Tanking Along

Yesterday, the weather forecast had included a warning of yellow snow (Clare tells me that isn’t the correct word order).  The detailed forecast for our area had implied we’d manage to avoid most of it if we set off early enough and could stop by early afternoon.  When we got out of bed, it was obvious that the detail was not correct, snow was already falling.

I checked the updated forecast, but it offered no likelihood of avoiding the bad weather.  We had a couple of pressing issues to deal with, so just sitting tight for a few days wasn’t an option.  Clare dressed for driving today, but even though I was expecting to be locking, I also put on an extra layer.  The wind was slightly stronger than yesterday, the temperature was close to freezing, and there was no sun.

Clare at the helm of Bartimaeus, dressed for cold weather.
Clare Driving in Light Snow

We hadn’t gone far when we passed Craftybird moored at the side.  This is one of the boats we saw moving yesterday after we’d stopped.  I’d happened to see a blog post about the construction of the boat with windows built in to the front area, but made to look like a traditional canvas covered boat.  It was odd to see the boat appear on the canal the next day.

Moored narrowboat in bright colours.  The front section of the boat is a traditional A-frame covered in canvas, except that there are modern windows inserted in to the canvas.
Craftybird in Real Life

It shouldn’t be a big surprise to find the boat nearby.  I had been researching the possibility of getting diesel from a fuel boat.  I had found that there is a boat that serves this area.  Unfortunately “Rich on Roach” is north of Birmingham just now. He’ll be back here on Sunday if he keeps to schedule.  We weren’t sure we even had enough diesel to keep us warm until then – perhaps another time.

We were soon at the slightly complex junction with the Stratford Canal.  As we approached, Clare saw another boat moving.  It turned out to be Enterprise, the other boat we saw moving yesterday.  “Follow that boat!” I cried.  As chase scenes go, this was not exciting.  Clare executed a neat turn before trundling along at tick-over past a line of moored boats.  After about ten boat lengths, they turned in to a lock, and we went on in to the basin beyond.  I directed Clare to spin clockwise and reverse back to where I hoped the pump-out station was.  That worked brilliantly, and we’d soon accomplished our first mission for the day.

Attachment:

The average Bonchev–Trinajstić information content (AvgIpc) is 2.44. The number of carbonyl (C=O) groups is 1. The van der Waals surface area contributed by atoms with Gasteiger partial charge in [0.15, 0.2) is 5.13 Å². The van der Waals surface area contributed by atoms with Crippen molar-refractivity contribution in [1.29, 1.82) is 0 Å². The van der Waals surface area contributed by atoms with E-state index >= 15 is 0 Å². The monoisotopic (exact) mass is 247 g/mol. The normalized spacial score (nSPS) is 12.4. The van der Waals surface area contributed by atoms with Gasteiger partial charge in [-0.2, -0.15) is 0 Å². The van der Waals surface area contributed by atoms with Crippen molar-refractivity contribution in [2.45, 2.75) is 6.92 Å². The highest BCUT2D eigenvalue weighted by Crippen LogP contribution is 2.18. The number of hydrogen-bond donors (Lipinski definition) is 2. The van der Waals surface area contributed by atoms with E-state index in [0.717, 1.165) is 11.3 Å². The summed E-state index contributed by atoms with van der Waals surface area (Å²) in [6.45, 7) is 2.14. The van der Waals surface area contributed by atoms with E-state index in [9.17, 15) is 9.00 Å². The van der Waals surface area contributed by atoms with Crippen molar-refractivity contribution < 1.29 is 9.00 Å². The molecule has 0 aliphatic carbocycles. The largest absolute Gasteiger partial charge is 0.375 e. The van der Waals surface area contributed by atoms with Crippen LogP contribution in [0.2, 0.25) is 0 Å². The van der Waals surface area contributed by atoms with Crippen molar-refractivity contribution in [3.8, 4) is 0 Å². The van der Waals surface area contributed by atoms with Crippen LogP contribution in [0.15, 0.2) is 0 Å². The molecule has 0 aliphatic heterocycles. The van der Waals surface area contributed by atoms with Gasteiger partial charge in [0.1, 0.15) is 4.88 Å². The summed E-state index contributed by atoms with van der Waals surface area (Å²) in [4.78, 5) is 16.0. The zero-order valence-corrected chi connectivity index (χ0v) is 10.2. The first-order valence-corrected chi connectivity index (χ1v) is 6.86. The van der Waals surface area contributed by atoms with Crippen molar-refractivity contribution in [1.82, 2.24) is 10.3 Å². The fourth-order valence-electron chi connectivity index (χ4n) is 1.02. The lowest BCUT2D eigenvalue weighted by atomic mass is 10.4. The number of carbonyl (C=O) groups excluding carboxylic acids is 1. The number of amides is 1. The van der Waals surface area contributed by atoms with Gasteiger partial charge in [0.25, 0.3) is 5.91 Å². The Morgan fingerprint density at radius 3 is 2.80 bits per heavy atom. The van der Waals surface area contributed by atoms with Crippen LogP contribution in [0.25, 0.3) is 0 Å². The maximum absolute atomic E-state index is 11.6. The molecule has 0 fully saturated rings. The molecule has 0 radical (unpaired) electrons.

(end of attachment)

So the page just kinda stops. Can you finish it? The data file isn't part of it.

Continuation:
Now to get diesel.  It was only just over two miles to the wharf we’d last bought diesel from – in November.  There was also the small matter of 19 locks in between.  The snow was starting to stick a little by now, but only on the white painted parts of the lock gate handles, the black parts stayed black.

The handle of a lock gate sticks out of the arm.  The black painted section is clear, while the white painted end section is covered in snow.
Snow Sticking on White Part of Lock Gate Arm

The first lock is part of a strange triangular arrangement.  We emerged out of it at the same point as Enterprise would have done after they turned earlier.  We were now following them up the flight, so all the locks were set against us.  This flight is very easy to work quickly though, I could set the lock ahead emptying while Clare and Bartimaeus were rising in the lock.  After the first six, we’d gained enough on them that I managed to exchange a few words with them.  Immediately after that we saw they had moored up, so we could take the rest of the flight at our own speed.  The chase was over – remember the chase?

Narrowboat in an open stretch of canal.  Snow is visible in the air.
Clare Driving Through the Snow

The next 9 locks are close together and we made excellent time.  We stopped for lunch and to look at our options.  The forecast didn’t look any better for tomorrow, so we decided to press on.  This time I drove and Clare did the remaining 4 locks – and the lift bridge.

We arrived at the wharf a little after 3pm, fairly confident that business hours were either until 3.30 or perhaps 4.30.  We knew where the diesel pump was from last time, and were expecting a delicate mooring task.  But this time, there were no gaps along the bank at all.  We pulled alongside the boat (Marley) that occupied the spot we were looking for, and Clare crossed it to get to the office.  The friendly man in the office confirmed that we should tie up to Marley and he’d come and see us.

Tied up, Clare went to let him know.  Seeing he was trying to eat his lunch, she told him to enjoy it, we weren’t in a hurry.  It seems cold, snowy Wednesdays in March are sometimes the busy days for canal-side businesses.  With the tank full, we reversed back to the winding hole and turned round.  We went a few boat lengths to a pleasant spot we’d noticed and tied up.  A short walk to a nearby supermarket (no other supermarkets are available nearby) warmed my toes up and got us some useful provisions.

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